Oh, they also say, you may have a one-game edge but make no mistake, we'll kick your skinny fish butts from here to the murky bottom of the deep blue sea and back again, thank you very much. They say we wouldn't be caught dead in teal, because teal's a color for bridesmaids' dresses and Kia's and we wear Wise-Guy suits and drive Caddies around here. We put the bad in bad-ass, is what they say. They say, we are the four horsemen of the apocalypse and you, you ain't nothing but a sorry, skinny bunch of sinners hoping against hope for the rapture.
And at the last, what they're talking about is tradition, the steady-handed confidence that comes from years and years of winning. You look at those fists and you see the bare, dusty knuckles of Lou and the Babe. You see the bash and bravado of Mantle, and the wicked, spitfire grips of Guidry and Gossage, too.
And most of all, they say, "We are the Yankees, who are you?"
Should New York win twice in the Bronx this weekend and take another title, you can think of it as a big "Amen" for all this that the postgame knuckle bump signifies. You can think of it as a vote for traditional values, a "steady as she goes" from the captains of the ship of the baseball state, as the gods saying, "yes sir, we like what we hear in those fists, we could listen to it all night, let's hear it again."
Now on the other hand, what's in the kiss?
The kiss is new school. Ever seen anything like it before in the annals of professional baseball? Ever seen anything like it in a World Series TV broadcast? No sir, no you haven't. The kiss hums a few bars of "The Times They Are a Changin'."
Pudge and Ugie smooch after another victory over the Yankees.
The kiss is old school, too. Old Latin America. Old world. The kiss predates the fist by forever. The kiss knows of tradition and history.
The kiss don't give a damn. It knows this sort of soft stuff ain't supposed to play in the manly-man world of professional sports and it says, "Get off me, go back to worrying about Magic and Isiah smooching before tip-off, go back to the dark ages."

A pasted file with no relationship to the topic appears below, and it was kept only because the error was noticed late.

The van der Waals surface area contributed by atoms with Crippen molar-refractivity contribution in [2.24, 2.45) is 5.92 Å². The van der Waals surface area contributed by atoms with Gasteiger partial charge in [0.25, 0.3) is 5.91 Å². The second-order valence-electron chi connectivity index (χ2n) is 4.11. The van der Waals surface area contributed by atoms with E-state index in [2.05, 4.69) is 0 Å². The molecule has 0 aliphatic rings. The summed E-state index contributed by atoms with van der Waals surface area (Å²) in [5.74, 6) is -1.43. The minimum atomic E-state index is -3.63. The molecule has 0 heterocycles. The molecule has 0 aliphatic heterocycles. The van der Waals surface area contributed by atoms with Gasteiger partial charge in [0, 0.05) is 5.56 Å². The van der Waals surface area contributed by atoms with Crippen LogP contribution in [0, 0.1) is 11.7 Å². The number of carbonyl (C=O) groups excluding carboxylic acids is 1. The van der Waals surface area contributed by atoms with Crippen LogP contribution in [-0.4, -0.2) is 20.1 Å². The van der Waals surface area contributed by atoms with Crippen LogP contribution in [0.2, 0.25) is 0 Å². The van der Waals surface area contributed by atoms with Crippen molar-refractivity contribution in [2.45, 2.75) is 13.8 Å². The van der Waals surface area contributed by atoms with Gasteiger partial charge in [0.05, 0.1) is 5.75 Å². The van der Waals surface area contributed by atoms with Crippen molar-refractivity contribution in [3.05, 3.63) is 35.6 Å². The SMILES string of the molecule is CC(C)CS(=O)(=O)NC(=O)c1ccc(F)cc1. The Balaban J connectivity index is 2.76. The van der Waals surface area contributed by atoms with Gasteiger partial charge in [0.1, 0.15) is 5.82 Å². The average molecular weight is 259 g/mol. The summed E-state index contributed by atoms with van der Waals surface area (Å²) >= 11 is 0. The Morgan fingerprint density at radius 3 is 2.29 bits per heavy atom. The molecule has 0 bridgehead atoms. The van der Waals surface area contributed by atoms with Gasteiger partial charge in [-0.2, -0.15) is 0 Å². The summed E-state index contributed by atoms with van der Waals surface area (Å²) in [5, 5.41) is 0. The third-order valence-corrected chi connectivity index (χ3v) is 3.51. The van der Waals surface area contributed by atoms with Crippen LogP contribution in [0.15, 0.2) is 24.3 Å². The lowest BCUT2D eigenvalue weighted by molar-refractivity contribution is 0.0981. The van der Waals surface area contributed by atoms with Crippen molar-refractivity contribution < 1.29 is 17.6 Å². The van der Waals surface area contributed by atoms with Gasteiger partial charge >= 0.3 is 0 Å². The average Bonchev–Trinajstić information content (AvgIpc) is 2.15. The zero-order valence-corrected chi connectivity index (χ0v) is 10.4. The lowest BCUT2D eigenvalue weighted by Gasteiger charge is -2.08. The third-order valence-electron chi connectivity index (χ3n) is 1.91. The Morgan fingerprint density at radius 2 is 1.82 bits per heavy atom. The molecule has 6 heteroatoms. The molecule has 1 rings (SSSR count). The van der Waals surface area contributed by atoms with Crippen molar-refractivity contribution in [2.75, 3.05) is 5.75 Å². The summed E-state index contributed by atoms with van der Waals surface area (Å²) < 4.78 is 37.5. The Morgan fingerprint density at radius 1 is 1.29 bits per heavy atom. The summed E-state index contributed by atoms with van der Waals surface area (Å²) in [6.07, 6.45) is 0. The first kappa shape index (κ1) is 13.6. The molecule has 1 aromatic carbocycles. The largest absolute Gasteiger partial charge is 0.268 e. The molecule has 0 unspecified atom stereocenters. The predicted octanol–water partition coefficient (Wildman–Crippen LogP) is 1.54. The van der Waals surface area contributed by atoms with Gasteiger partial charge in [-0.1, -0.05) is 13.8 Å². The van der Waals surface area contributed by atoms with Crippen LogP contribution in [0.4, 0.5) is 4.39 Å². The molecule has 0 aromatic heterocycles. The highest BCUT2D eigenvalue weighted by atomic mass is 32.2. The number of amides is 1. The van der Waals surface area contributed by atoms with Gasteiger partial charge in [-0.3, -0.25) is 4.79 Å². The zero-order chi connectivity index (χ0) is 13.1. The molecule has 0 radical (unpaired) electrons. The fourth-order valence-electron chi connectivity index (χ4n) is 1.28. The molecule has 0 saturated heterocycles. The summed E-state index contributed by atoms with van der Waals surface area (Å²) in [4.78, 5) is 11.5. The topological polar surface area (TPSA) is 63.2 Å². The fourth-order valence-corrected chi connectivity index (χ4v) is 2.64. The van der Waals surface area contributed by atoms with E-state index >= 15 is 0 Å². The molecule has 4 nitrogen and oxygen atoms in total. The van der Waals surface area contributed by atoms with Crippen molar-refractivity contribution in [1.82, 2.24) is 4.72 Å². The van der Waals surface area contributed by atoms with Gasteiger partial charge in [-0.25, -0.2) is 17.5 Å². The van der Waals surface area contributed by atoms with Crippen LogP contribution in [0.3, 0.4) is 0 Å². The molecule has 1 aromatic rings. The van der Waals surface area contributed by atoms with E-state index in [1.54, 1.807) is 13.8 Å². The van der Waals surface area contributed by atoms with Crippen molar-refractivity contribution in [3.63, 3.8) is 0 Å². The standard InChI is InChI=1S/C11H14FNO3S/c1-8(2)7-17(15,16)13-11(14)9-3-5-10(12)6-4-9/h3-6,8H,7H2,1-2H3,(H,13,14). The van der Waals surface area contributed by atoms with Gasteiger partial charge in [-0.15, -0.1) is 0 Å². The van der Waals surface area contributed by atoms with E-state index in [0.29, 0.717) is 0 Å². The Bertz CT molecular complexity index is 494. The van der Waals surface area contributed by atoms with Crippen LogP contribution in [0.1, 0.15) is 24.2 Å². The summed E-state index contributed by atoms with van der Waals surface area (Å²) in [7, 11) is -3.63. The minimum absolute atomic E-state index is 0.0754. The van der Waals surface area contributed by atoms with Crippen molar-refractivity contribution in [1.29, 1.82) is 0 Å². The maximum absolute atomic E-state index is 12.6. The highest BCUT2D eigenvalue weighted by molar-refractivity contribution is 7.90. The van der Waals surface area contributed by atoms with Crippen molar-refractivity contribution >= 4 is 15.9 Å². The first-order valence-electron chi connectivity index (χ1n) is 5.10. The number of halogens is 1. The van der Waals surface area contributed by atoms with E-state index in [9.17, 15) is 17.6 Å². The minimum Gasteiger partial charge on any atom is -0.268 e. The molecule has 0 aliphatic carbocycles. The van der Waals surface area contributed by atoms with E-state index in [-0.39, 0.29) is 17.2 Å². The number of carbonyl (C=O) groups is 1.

It brings the love. It's one thing to be teammates, it's one thing to be comrades in arms. It's another thing altogether to be family. Family is the long haul, the thick and thin, and the blood.
It's for luck.
It's a little Klimt, a little Prince, and a little Gene Simmons.
And there's a private element to it, too. A little bit of Pudge and Ugie against the world, a little bit of the Marlins blocking out all distractions. No one thought Florida could win this thing. No one wanted them to be here. They've got no allies but each other in this thing. The kiss is like fingers in the ears, like a kid shouting "I can't hear you! I'm not listening! La-la-la!" It's its own little world, its own special language and secret handshake. It's Club Marlin and you are not allowed.
And when it's from Pudge, who is no small man, the kiss knows a thing or two about tough. Tough ain't a brush-back pitch, it ain't a mound rush, a muscle flex or a homeplate collision. Tough is kissing a man right there on the mound, in front of the crowd and the TV cameras, in front of the gods and everybody, and saying, out loud and to all of 'em, "What? You got a problem with that?"
At its core, the kiss is just plain enthusiastic. Unabashed, is what it is. This is a game played with heart. The Yankees can have their composure for all the kiss cares. The kiss wants reckless abandon, the zeal of the young, the inexperienced, and the thrilled to be a part of this thing.
And in the end, what it does more than anything is turn to the Yanks, the way Ralph turned to Alice and say, "We're the Marlins, and one of these days, Alice, pow, right on the kisser."
So, if Florida closes this thing out over the weekend, it'll be, you know, because they scored more runs than the Yankees, blah, blah, blah, but beyond that, it'll be because they did the little things, and beyond that, it'll be because the littlest little thing they do found favor with the baseball gods.
And if it breaks that way, and if Pudge and Ugie stare into the locker room camera shouting like Ali about how they "shook up the world," they won't just mean that they upset the mighty New York Yankees. They'll also mean that their crazy rebel kiss KO'd the fist and let loose its revolutionary energy on every mound, streetcorner, and living room in the baseball universe.
Eric Neel is a regular columnist for Page 2.